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Deindustrialisation. Lessons from the StructuralOutcomes of Post-Communist Transition

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  • Tomasz Mickiewicz

    ()

  • Anna Zalewska

    ()

Abstract

Theoretical and empirical studies show that deindustrialisation, broadly observed in developed countries, is an inherent part of the economic development pattern. However, post-communist countries, while being only middle-income economies, have also experienced deindustrialisation. Building on the model developed by Rowthorn and Wells (1987) we explain this phenomenon and show that there is a strong negative relationship between the magnitude of deindustrialisation and the efficiency and consistency of market reforms. We also demonstrate that reforms of the agricultural sector play a significant role in placing a transition country on a development path that guarantees convergence to EU employment structures.

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Bibliographic Info

Paper provided by William Davidson Institute at the University of Michigan in its series William Davidson Institute Working Papers Series with number 463.

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Length: 43 pages
Date of creation: 01 Jan 2002
Date of revision:
Handle: RePEc:wdi:papers:2002-463

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Keywords: economic transition; employment structures; deindustrialisation; liberalisation; convergence;

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References

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  1. Olivier Blanchard & Michael Kremer, 1997. "Disorganization," William Davidson Institute Working Papers Series 38, William Davidson Institute at the University of Michigan.
  2. Peter Doyle & Peter F. Christoffersen, 1998. "From Inflation to Growth," IMF Working Papers 98/100, International Monetary Fund.
  3. Rodrik Dani, 1995. "The Dynamics of Political Suppport for Reform in Economies in Transition," Journal of the Japanese and International Economies, Elsevier, vol. 9(4), pages 403-425, December.
  4. Grafe, Clemens & Wyplosz, Charles, 1997. "The Real Exchange Rate in Transition Economies," CEPR Discussion Papers 1773, C.E.P.R. Discussion Papers.
  5. Aghion, P. & Blanchard, O.J., 1993. "On the Speed of Transition in Central Europe," Working papers 93-8, Massachusetts Institute of Technology (MIT), Department of Economics.
  6. Richard Jackman & C Pauna, 1997. "Labour market policy and the reallocation of labour across sectors," LSE Research Online Documents on Economics 2047, London School of Economics and Political Science, LSE Library.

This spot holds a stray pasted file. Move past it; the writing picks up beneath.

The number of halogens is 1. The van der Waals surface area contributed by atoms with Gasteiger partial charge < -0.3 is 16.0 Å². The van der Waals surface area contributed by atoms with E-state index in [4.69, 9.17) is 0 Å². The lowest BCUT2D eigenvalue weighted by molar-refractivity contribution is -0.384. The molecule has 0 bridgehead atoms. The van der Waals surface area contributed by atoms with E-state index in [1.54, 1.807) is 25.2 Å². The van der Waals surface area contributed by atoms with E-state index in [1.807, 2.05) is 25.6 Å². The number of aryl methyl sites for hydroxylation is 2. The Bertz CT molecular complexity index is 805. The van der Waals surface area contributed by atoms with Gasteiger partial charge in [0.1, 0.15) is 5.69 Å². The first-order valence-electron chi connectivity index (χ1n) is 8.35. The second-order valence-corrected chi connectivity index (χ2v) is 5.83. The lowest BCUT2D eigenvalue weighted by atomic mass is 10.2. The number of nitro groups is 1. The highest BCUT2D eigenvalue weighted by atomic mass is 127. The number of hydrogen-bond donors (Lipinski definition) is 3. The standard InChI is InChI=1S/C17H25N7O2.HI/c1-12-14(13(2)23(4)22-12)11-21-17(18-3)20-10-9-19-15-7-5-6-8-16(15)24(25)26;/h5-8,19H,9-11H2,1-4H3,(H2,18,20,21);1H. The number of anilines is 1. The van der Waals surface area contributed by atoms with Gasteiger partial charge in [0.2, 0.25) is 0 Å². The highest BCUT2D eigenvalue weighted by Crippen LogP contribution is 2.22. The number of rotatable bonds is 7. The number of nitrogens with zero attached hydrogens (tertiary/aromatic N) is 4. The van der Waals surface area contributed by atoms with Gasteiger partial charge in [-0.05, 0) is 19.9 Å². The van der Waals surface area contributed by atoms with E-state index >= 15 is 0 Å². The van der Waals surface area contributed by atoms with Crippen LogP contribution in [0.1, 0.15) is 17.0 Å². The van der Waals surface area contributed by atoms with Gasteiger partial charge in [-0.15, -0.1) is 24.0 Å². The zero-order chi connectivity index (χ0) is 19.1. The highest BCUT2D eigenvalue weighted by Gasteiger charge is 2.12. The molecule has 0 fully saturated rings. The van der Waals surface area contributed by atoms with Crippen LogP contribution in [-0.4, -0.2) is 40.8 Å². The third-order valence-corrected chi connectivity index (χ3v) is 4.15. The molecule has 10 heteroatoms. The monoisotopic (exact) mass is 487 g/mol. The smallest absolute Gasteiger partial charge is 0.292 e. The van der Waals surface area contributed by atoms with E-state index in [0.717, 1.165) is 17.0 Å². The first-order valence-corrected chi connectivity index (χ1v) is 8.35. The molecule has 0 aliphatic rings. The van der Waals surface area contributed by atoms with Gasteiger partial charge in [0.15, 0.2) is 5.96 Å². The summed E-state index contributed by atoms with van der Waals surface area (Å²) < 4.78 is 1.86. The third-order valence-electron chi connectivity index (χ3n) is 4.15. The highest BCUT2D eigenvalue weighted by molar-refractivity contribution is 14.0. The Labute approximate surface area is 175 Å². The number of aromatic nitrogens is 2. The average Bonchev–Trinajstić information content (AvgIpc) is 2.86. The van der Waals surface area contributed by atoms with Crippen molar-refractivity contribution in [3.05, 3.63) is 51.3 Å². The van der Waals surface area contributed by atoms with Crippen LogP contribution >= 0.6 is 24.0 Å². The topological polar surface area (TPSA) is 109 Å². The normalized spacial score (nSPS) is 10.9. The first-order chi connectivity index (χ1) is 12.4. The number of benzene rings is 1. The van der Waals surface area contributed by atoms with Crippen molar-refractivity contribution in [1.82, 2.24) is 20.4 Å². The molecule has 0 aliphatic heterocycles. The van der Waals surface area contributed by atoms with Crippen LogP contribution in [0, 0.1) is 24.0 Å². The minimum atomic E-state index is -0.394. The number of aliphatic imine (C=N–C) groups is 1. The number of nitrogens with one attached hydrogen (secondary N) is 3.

7. Roland, Gerard, 1994. "On the Speed and Sequencing of Privatisation and Restructuring," Economic Journal, Royal Economic Society, vol. 104(426), pages 1158-68, September.
  8. Jeffrey Sachs, 1994. "Poland's Jump to the Market Economy," MIT Press Books, The MIT Press, edition 1, volume 1, number 0262691744, December.
  9. Crafts, Nicholas, 1996. "Deindustrialisation and Economic Growth," Economic Journal, Royal Economic Society, vol. 106(434), pages 172-83, January.
  10. Ruggerone, Luigi, 1996. "Unemployment and Inflationary Finance Dynamics at the Early Stages of Transition," Economic Journal, Royal Economic Society, vol. 106(435), pages 483-94, March.
  11. Yin, Xiangkang, 2001. "A dynamic analysis of overstaff in China's state-owned enterprises," Journal of Development Economics, Elsevier, vol. 66(1), pages 87-99, October.
  12. Richard Jackman & C Pauna, 1997. "Labour Market Policy and the Reallocation of Labour Across Sectors," CEP Discussion Papers dp0338, Centre for Economic Performance, LSE.
  13. Ratna Sahay & Jeromin Zettelmeyer & Eduardo Borensztein & Andrew Berg, 1999. "The Evolution of Output in Transition Economies," IMF Working Papers 99/73, International Monetary Fund.
  14. de Melo, Martha & Denizer, Cevdet & Gelb, Alan & Tenev, Stoyan, 1997. "Circumstance and choice : the role of initial conditions and policies in transition economies," Policy Research Working Paper Series 1866, The World Bank.
  15. Roland Dohrn & Ullrich Heilemann, 1996. "The Chenery hypothesis and structural change in Eastern Europe," The Economics of Transition, The European Bank for Reconstruction and Development, vol. 4(2), pages 411-425, October.
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Cited by:
  1. Dr Johannes Stephan, 2004. "Evolving Structural Patterns in the Enlarging European Division of Labour: Sectoral and Branch Specialisation and the Potentials for Closing the Productivity Gap," Development and Comp Systems 0403003, EconWPA.
  2. Feridun, M. & Isola, W.A., 2005. "Market Driven Reforms and the Structural Characteristics of Employment in Nigeria: An Econometric Analysis, 1986-2003," Applied Econometrics and International Development, Euro-American Association of Economic Development, vol. 5(1).
  3. Johannes Stephan, 2002. "Industrial Specialisation and Productivity Catch-Up in CEECs - Patterns and Prospects -," IWH Discussion Papers 166, Halle Institute for Economic Research.
  4. Ickes, Barry W. & Ofer, Gur, 2006. "The political economy of structural change in Russia," European Journal of Political Economy, Elsevier, vol. 22(2), pages 409-434, June.

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